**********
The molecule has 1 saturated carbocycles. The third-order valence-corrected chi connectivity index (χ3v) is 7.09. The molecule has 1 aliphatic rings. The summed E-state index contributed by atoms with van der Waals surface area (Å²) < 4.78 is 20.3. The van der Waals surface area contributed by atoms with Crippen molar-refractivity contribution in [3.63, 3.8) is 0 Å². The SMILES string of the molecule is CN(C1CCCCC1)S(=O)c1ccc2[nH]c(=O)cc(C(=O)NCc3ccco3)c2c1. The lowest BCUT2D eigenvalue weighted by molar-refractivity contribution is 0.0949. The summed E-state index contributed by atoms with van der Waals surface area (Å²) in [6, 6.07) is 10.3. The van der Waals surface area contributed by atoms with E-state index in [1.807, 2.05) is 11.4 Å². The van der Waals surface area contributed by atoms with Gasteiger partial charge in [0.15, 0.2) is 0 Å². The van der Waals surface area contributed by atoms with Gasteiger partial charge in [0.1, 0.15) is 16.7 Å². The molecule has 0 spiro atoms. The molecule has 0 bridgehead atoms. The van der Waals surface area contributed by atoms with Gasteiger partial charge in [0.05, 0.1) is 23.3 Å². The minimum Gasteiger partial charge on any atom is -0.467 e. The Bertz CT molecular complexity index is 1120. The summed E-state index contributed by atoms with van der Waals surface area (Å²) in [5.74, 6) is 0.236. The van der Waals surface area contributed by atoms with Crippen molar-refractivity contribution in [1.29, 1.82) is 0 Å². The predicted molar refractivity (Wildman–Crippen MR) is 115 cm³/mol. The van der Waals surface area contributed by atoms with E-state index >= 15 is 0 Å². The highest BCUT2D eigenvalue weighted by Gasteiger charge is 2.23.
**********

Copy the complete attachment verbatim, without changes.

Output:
The molecule has 1 saturated carbocycles. The third-order valence-corrected chi connectivity index (χ3v) is 7.09. The molecule has 1 aliphatic rings. The summed E-state index contributed by atoms with van der Waals surface area (Å²) < 4.78 is 20.3. The van der Waals surface area contributed by atoms with Crippen molar-refractivity contribution in [3.63, 3.8) is 0 Å². The SMILES string of the molecule is CN(C1CCCCC1)S(=O)c1ccc2[nH]c(=O)cc(C(=O)NCc3ccco3)c2c1. The lowest BCUT2D eigenvalue weighted by molar-refractivity contribution is 0.0949. The summed E-state index contributed by atoms with van der Waals surface area (Å²) in [6, 6.07) is 10.3. The van der Waals surface area contributed by atoms with E-state index in [1.807, 2.05) is 11.4 Å². The van der Waals surface area contributed by atoms with Gasteiger partial charge in [0.15, 0.2) is 0 Å². The van der Waals surface area contributed by atoms with Gasteiger partial charge in [0.1, 0.15) is 16.7 Å². The molecule has 0 spiro atoms. The molecule has 0 bridgehead atoms. The van der Waals surface area contributed by atoms with Gasteiger partial charge in [0.05, 0.1) is 23.3 Å². The minimum Gasteiger partial charge on any atom is -0.467 e. The Bertz CT molecular complexity index is 1120. The summed E-state index contributed by atoms with van der Waals surface area (Å²) in [5.74, 6) is 0.236. The van der Waals surface area contributed by atoms with Crippen molar-refractivity contribution in [1.29, 1.82) is 0 Å². The predicted molar refractivity (Wildman–Crippen MR) is 115 cm³/mol. The van der Waals surface area contributed by atoms with E-state index >= 15 is 0 Å². The highest BCUT2D eigenvalue weighted by Gasteiger charge is 2.23.